When it comes to explaining the nature of illness, all roads lead to the cell. Every illness, physical or mental, has a cellular component. And now, a revolution is in the making in terms of humanity’s understanding of cells and ability to manipulate them.
This is one point that cancer researcher and Pulitzer-Prize winner Dr Siddhartha Mukherjee seeks to make in his latest book, The Song of the Cell: An Exploration of Medicine and the New Human. Building on the work of Rudolf Virchow, Mukherjee reiterates that the nature of all illness is cellular.
Talking about one more significant event related to domain of cell biology. At an unveiling of the book at the Museum of Art and Photography in Bengaluru on January 18, Mukherjee held a candid conversation with Biocon Executive Chairperson and founder Kiran Mazumdar-Shaw.
"The beauty about @DrSidMukherjee's book is that it relates #science to #society in a very elegant way." @kiranshaw in the #FiresideChat discussing Dr. Sid's latest book #TheSongofTheCell at @MAPBangalore pic.twitter.com/CjBdJjwLdF
— Biocon (@Bioconlimited) January 18, 2023
He covered the worldview encompassed in his book – that all diseases are cellular diseases – as well as his thoughts on the ethics of gene editing. He discussed his work with Immuneel – a company he co-founded with Mazumdar-Shaw to make cell therapies more affordable – and the promise of creating targeted cancer therapies that utilize a person’s own cells as warriors against the tumour.
The cellular root of mental health conditions
Discussing what is needed in a “cellular” approach to making medicines, Mukherjee gives an example of how mental health is stigmatized. “(When it comes to mental illnesses) people say ‘snap out of it’. But no one says ‘snap out of cancer’ or ‘snap out of type 1 diabetes’. One of the important things in this book is to remove this stigma and talk about the idea that it has a cellular basis. We should talk about these illnesses as a mechanism by which there is a cellular dysfunction.”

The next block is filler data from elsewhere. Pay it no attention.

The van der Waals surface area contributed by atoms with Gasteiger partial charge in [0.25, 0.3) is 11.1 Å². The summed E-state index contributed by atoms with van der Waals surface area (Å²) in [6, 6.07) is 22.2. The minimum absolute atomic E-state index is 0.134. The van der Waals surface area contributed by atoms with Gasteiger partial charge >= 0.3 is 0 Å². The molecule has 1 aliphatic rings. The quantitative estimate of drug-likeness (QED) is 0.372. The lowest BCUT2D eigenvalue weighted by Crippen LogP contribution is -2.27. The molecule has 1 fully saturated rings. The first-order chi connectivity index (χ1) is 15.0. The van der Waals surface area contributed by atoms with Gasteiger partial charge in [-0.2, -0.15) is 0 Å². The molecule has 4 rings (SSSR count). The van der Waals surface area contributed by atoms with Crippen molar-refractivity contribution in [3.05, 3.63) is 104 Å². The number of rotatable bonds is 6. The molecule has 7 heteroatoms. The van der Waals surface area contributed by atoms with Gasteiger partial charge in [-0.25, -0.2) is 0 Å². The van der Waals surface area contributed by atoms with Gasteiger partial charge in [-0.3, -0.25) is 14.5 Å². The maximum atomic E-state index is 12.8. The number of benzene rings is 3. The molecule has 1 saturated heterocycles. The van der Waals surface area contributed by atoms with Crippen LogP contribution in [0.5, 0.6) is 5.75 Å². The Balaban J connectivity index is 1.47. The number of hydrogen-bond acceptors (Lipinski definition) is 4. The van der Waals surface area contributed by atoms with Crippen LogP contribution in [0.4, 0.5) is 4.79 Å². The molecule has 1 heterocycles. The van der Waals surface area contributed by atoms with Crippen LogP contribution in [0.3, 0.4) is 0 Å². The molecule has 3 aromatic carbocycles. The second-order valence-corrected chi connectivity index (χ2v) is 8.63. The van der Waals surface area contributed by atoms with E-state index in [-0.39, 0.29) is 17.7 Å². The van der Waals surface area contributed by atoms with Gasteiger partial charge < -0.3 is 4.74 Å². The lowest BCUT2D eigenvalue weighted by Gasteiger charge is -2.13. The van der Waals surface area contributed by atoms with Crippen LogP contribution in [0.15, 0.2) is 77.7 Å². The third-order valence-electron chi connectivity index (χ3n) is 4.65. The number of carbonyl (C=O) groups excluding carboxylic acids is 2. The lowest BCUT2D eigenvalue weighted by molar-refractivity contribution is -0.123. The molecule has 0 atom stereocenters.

He gives the case of postpartum depression – a condition he notes is highly under-diagnosed and stigmatized, and whose pathophysiology is still not fully understood (it does not respond to standard antidepressant treatment). But like with many mental health issues, those with the condition are still told to “snap out of it”.
“As a pathologist, as someone who has studied illness, the correct approach is to figure out what hormone is missing or what hormonal circuit has been changed. And hopefully, try to make medicines – that are really cellular medicines – to go into effect”.
A renaissance in cell biology
Noting the rapid pace of advances in cellular biology in the mid-1800s, Shaw asks Mukherjee if we are going through a similar era today. “We are experiencing some Renaissance in cellular biology and in biology in general,” Mukherjee says. “(There are) new therapeutic modalities, and a new appreciation for what we know and do not know about the immune system, a new understanding of how we should be using various molecules, like CRISPR and mRNA.”
Mukherjee notes the work on new cellular therapies, like CAR-T cell therapy (which he is exploring with Immuneel Research along with Mazumdar-Shaw), and references a 2022 paper in Nature that noted how the pace of truly disruptive scientific research had reduced since the mid-1900s.
“What is interesting is that there…is a little peak going on. There is a suspicion that we are entering a new disruptive phase. An example of that would be a lot of the work being done on artificial intelligence.”